Authors: Gourin CG, Starmer HM, Herbert RJ, Frick KD, Forastiere AA, Quon H, Eisele DW, Dy SM
Title: Quality of care and short- and long-term outcomes of laryngeal cancer care in the elderly.
Journal: Laryngoscope 125(10):2323-9
Date: 2015 Oct
Abstract: OBJECTIVES/HYPOTHESIS: To examine associations between quality of care, short- and long-term treatment-related outcomes, and costs in elderly patients treated for laryngeal squamous cell cancer (SCCA). STUDY DESIGN: Retrospective analysis of Surveillance, Epidemiology, and End Results-Medicare data. METHODS: We evaluated longitudinal data from 2,370 patients diagnosed with laryngeal SCCA from 2004 to 2007 using cross-tabulations, multivariate regression, and survival analysis. Using quality indicators derived from guidelines for recommended care and performance measures, an overall summary measure of quality was calculated incorporating summary quality measures for diagnosis, initial treatment, performance, surveillance, treatment for recurrence, and end-of-life care. RESULTS: Higher-quality care was associated with a lower likelihood of long-term weight loss (odds ratio [OR] = 0.6 [0.5-0.8]), stricture (OR = 0.5 [0.3-0.8]), gastrostomy dependence (OR = 0.5 [0.4-0.7]), airway obstruction (OR = 0.7 [0.6-0.9]), tracheostomy (OR = 0.5 [0.3-0.7]), and pneumonia (OR = 0.7 [0.5-0.9]), but had no impact on the likelihood of dysphagia. Higher-quality care was associated with lower risk of death in patients with dysphagia (hazard ratio [HR] = 0.7 [0.6-0.8]), weight loss (HR = 0.8 [0.6-0.9]), airway obstruction (HR = 0.7 [0.6-0.8]), tracheostomy (HR = 0.7 [0.5-0.9]), and pneumonia (HR = 0.8 [0.6-0.9]), but was not associated with survival differences in patients with gastrostomy dependence or stricture. Costs associated with dysphagia, weight loss, stricture, airway obstruction, and pneumonia were lower for patients receiving higher-quality care. CONCLUSIONS: Higher-quality larynx cancer care was associated with a reduced incidence of late airway and swallowing impairment after laryngeal SCCA treatment in elderly patients, with improved survival and reduced costs. These data suggest that greater attention to evidence-based practices associated with quality indicators may lead to improved functional outcomes in the elderly. LEVEL OF EVIDENCE: 2c.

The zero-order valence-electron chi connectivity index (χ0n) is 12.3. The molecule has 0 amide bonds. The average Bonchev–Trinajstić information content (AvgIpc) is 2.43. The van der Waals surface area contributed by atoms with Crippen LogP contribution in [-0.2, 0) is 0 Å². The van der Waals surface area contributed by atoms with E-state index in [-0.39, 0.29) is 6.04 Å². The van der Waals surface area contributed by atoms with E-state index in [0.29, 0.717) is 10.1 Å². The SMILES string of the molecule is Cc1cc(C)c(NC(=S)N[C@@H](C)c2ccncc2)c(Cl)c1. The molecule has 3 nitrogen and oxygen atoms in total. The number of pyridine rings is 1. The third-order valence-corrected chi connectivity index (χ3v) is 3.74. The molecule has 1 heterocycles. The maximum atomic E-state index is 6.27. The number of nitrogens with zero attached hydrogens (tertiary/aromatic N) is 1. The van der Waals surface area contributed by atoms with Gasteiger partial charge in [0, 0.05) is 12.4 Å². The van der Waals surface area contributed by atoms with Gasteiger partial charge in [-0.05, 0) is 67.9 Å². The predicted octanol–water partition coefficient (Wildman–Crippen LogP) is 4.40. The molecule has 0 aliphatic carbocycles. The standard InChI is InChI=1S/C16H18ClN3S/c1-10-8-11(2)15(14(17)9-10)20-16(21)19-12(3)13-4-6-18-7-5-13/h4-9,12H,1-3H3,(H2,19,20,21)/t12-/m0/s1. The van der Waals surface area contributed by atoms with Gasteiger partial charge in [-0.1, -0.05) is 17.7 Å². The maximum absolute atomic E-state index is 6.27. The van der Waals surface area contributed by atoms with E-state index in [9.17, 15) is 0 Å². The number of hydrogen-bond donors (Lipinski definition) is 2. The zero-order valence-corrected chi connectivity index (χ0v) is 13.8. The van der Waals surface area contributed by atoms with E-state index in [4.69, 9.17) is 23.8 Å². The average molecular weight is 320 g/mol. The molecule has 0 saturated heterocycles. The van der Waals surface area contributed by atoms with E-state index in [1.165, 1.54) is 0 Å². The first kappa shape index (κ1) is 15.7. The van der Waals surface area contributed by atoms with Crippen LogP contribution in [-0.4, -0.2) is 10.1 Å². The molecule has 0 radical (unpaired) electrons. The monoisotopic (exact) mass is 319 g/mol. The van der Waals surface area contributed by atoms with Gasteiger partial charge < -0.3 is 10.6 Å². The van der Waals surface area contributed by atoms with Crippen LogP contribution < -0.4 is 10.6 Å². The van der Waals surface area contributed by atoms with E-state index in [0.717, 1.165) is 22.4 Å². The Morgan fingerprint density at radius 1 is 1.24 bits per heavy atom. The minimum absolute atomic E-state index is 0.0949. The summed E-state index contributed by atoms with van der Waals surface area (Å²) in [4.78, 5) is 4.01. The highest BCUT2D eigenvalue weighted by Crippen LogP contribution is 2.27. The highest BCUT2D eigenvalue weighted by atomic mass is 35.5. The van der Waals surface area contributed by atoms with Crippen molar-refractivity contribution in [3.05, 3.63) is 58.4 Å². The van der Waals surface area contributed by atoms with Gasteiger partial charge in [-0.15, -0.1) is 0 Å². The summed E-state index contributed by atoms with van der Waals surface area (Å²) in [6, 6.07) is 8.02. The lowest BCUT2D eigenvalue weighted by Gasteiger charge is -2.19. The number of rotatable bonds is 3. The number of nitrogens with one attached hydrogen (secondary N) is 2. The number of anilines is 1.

Last Updated: 02 Mar 2015